Christmastime is upon us and with it comes the familiar barrage of materialism and consumerism that defines American culture. Something is not right, but we’ve become so desensitized to the social backwardness of this time of year the question that stares us all in the face is easily avoided. Who is this Jesus everyone (everyone being the conservative, right-swinging Christians, these days) keeps talking about? When you trace the word back to its Old English roots, Christmas means Christ’s Mass and deliberately celebrates the birth of Jesus. The actual date and year of the Jesus’s birth are subject for debate (December 25 is likely NOT the day Jesus was actually born upon), but those details are not the point. Christmas, X-mas, Crimmus, whatever you want to call it, there’s no escaping the purpose of the season, or the question it asks, Who am I to you?
The short answer is, Jesus is the self-expression of God. God manifesting Himself in human form to relate to us on a physical level that leaves absolutely zero room for misinterpretation. The literal answer to this question at Christmas is not the one people avoid. Everyone who is even remotely familiar with the name Jesus recognizes the fundamental definition of the person of Jesus. Even an Atheist would be able to answer that Jesus is considered the manifestation of God, but much in the way that Jim Carrey was the manifestation of the Grinch in 2000. Accepting who it is said Jesus is, that is not difficult.
The second part to this question is the one many choose to dodge. It is the side of Christmas that requires something of us. Who do you say I am?
Some take the position that Jesus was a masterful teacher and great leader, but nothing more. Others will argue Jesus never claimed to be God with His own tongue, so the idea of being God-like was something placed upon Him by His followers and is a likeness He never intended. Our position on these points are what separates Christians from the rest of the world. To propose that Jesus never came out and said He was God is a very ludicrous suggestion, given the violent end to His life. The government of the day would have no grounds upon which to execute the man, had He not claimed His deity equivalent. Did He bluntly say “I am God”, verbatim? Those exact words leaving His mouth are not recorded, but His claims to literally be God in human form were readily documented.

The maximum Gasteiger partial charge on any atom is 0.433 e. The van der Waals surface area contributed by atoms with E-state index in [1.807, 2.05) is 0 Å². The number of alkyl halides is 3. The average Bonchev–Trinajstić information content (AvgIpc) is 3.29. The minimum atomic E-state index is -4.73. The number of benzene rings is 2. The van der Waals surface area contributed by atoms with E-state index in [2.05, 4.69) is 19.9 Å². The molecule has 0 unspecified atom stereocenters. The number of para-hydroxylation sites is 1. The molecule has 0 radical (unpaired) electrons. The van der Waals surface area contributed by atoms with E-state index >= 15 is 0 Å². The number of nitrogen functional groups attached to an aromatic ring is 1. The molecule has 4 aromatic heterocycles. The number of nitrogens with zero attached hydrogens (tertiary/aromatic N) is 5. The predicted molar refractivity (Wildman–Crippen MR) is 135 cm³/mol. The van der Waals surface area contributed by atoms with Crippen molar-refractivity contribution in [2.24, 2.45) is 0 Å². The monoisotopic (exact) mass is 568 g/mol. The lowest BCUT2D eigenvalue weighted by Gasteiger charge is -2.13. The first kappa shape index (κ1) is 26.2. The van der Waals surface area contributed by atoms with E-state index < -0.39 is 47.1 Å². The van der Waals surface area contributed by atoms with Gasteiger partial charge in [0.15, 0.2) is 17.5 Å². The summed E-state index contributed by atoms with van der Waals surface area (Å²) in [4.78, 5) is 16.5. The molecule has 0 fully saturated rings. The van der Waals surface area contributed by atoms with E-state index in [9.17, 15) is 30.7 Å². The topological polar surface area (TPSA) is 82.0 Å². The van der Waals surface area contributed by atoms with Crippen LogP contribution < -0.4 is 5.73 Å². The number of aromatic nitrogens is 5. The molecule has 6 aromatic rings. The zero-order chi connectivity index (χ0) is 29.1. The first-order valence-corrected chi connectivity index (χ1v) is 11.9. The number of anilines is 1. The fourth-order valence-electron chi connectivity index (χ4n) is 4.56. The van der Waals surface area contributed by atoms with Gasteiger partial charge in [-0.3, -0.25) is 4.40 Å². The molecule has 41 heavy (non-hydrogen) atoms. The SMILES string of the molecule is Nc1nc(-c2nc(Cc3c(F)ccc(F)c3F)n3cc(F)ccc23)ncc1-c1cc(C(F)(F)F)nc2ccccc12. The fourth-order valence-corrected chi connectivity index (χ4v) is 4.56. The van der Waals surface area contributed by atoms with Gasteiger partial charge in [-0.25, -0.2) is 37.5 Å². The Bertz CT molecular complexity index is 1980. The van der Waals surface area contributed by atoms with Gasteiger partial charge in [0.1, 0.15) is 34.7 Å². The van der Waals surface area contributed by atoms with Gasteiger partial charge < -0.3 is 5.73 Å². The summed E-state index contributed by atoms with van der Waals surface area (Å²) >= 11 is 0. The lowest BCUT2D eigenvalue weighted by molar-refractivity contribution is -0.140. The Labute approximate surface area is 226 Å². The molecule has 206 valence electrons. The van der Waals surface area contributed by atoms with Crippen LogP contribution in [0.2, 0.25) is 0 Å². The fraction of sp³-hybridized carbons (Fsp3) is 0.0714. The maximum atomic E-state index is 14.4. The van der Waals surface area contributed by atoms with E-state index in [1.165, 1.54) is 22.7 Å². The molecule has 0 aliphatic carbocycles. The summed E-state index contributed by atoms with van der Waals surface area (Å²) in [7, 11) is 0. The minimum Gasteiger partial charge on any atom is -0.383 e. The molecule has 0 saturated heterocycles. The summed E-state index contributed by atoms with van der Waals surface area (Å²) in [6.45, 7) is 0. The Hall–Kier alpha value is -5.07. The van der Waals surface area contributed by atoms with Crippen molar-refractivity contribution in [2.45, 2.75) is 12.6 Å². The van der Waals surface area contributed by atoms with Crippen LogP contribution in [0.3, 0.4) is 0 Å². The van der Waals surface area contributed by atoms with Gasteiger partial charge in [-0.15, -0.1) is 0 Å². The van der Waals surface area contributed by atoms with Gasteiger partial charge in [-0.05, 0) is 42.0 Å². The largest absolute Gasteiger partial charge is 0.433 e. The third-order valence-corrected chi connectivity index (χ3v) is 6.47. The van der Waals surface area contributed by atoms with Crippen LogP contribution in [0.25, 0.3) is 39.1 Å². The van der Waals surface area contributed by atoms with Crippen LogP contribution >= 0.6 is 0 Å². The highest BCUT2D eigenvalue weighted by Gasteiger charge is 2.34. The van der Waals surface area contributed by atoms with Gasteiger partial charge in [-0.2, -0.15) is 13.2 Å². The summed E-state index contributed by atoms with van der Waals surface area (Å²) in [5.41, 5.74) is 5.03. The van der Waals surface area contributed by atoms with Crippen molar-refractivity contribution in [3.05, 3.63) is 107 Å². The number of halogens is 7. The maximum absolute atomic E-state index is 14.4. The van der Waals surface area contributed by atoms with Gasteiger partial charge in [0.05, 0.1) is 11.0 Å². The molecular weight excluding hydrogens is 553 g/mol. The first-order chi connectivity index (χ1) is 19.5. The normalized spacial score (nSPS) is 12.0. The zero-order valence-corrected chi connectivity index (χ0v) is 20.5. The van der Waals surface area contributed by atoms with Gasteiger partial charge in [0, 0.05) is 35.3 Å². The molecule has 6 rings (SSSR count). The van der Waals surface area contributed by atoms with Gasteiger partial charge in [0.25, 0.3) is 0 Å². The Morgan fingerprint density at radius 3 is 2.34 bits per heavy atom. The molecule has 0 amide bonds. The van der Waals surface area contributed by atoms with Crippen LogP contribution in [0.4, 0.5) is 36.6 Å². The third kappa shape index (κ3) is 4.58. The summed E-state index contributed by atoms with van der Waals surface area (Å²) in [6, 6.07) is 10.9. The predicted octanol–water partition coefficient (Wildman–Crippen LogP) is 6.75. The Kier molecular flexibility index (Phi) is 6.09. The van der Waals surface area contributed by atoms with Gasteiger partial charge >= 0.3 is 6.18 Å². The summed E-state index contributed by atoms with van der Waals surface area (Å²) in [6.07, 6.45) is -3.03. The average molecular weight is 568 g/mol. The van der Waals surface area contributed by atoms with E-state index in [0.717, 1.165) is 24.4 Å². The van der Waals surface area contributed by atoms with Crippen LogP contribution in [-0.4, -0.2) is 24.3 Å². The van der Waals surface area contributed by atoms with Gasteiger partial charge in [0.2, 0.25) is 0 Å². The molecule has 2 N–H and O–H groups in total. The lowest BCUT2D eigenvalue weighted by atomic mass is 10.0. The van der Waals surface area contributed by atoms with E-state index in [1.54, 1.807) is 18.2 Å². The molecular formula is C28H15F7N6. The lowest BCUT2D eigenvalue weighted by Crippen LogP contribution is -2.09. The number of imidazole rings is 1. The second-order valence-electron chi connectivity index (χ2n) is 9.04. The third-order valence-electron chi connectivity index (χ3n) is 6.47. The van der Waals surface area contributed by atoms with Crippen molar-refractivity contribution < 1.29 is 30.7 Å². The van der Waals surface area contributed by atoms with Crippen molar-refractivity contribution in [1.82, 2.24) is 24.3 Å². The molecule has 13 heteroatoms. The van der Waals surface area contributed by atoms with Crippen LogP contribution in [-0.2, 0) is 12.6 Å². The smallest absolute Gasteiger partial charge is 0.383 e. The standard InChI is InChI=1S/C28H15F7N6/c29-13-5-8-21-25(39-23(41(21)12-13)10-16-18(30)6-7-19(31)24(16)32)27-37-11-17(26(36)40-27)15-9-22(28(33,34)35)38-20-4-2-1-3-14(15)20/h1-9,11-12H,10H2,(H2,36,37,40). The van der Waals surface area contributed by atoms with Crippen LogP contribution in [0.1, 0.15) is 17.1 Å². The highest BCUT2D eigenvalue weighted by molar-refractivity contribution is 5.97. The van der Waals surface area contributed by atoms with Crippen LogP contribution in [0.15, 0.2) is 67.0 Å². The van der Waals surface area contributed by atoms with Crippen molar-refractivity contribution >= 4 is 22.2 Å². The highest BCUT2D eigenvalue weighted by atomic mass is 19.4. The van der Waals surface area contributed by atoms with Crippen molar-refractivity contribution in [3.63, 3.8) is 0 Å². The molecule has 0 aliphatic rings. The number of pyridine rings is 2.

John 5:16-18 – Jesus claims God as His father.
John 8:54-58 – Jesus sheds light on the timeline of His existence before human birth. “Before Abraham was, I am.”
John 10:24-33 – “The Father and I are one.”
John 20:19 – Post-crucifixion and resurrection, Jesus appears to His disciples and addresses them a blessing of peace, the familiar opening line from every angel who appeared to anyone, anywhere.
The poetic and lyrical description of God manifested in the human form of Jesus in Philippians took my mind down the path of song for today’s drawing. The immediate representation of the Christmas birth and sound of a capella voices lands on a mother singing her newborn to sleep. The baby celebrated during this season is not just any baby, a human singing their creator to sleep does not seem an adequate way to represent God “emptying Himself by taking the form of a servant”, as Paul eloquently penned.
Peace was the overwhelming theme I read into these verses, and the atmosphere of Christmas. Physical peace, spiritual peace, emotional peace; the overrunning characteristic of the God of love manifesting Himself for us is peace. So I asked myself, what does peace look like? As a father of three, the answer I kept running back to is the image of a sleeping child. Pure intentions, soft skin, gentle breathing, this is peace. Jesus was born to bring the world peace. What better way to show a baby sent to cover humankind in a blanket of peace than by gently stroking His mother’s hair until she sleeps.
Peace is Jesus’s lullaby to the world.
Who do you say He is?
But to all who did receive Him, who believed in His name, He gave the right to become children of God; who were born, not of blood nor the will of the flesh nor the will of man, but of God.